The 10 Best Exercise Bikes
This wiki has been updated 35 times since it was first published in May of 2015. What if we said you can get into shape and stay fit within the comfort of your own home, while saving yourself the cost and inconvenience of trips to the gym? These exercise bikes, which are designed in a variety of styles for any budget, will allow you to maintain a workout routine while watching your favorite TV show, movie or sporting event. Some even provide upper body engagement, too. When users buy our independently chosen editorial recommendations, we may earn commissions to help fund the Wiki.
December 11, 2020:
A common issue with the Schwinn 170: after using it for a certain period of time, users often find that they are unable to adjust the resistance level, which in some ways defeats the purpose of the bike. We removed this item. We also eliminated the Sole Fitness SB700 and Merax Trainer due to quality and durability issues.
Among the remaining items: the FitDesk 3.0 is not a great choice for those who are relatively short; as a general rule, if you’re 5 foot 2 or smaller, you should probably consider another option. We also note that the Stamina Elite has a weight capacity of 250 pounds — for those who weigh less than that, it’s a reliable recumbent model.
We added three new items, beginning with the Yosuda L-001A, which is quite durable and sturdy, yet easy to move around the house if need be. It comes with an extra brake pad in case the original wears out. We included the Xterra Fitness FB150, one of the more portable options you’ll find, as a high-quality folding model for those with limited space. The Joroto X2, on the other hand, offers a heavy-duty frame (with a 280-pound weight capacity), tons of adjustability, and one year of free replacement parts.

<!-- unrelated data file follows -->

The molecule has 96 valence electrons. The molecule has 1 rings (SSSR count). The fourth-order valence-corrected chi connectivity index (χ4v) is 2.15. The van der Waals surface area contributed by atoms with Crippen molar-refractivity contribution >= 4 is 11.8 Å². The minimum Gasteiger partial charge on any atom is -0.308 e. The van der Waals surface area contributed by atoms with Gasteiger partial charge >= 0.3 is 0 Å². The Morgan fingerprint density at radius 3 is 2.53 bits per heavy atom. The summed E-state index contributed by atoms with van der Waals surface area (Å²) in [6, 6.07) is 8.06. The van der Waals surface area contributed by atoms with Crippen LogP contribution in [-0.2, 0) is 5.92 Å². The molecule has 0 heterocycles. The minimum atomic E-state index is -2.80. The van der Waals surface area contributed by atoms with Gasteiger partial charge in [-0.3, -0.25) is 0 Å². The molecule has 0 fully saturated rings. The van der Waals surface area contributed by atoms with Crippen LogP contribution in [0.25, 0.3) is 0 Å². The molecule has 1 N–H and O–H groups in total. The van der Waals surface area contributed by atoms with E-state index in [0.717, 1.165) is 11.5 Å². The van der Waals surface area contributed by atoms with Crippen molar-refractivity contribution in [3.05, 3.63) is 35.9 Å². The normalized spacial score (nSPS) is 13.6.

May 24, 2019:
Staying in shape is a challenge for most people, and the last thing anyone needs is one more excuse to skip a workout. Having an exercise bike in your home makes it easier to just hop on and go for a quick ride, without the hassle of driving to the gym. It will also save you that monthly membership fee. Because many people may exercise when other people are home, we wanted to include a model that allows them to workout at full intensity, without making enough noise to wake the dead, which is what the Keiser M3i offers. It is nearly silent no matter how hard or fast you pedal. Ellipticals took the world by storm when they first appeared on the market because of their ability to provide a low-impact, total-body workout. Well, if you are more comfortable on a bike, don't worry. You don't have to forego that experience. The Assault AirBike Elite and Stamina Elite both provide upper body engagement. Of course, even with an exercise bike in the home, not everybody has a hour to spare for cycling, which is why we included the FitDesk 3.0. As the name implies, it has a large desk-like surface to support a laptop or other materials, allowing you to get your work and exercise done at the same time. Along with the FitDesk 3.0, the Exerpeutic Pulse is a smart choice for anybody without much extra space in their home, since they are both very compact models. When it comes to a budget-friendly option, you can't do much better than the Merax Trainer for features, sturdiness, and overall riding experience. To ensure those that find sitting upright for long periods of time too uncomfortable can still get in an effective workout, we found two top-quality recumbent models, the Stamina Elite and Schwinn 270.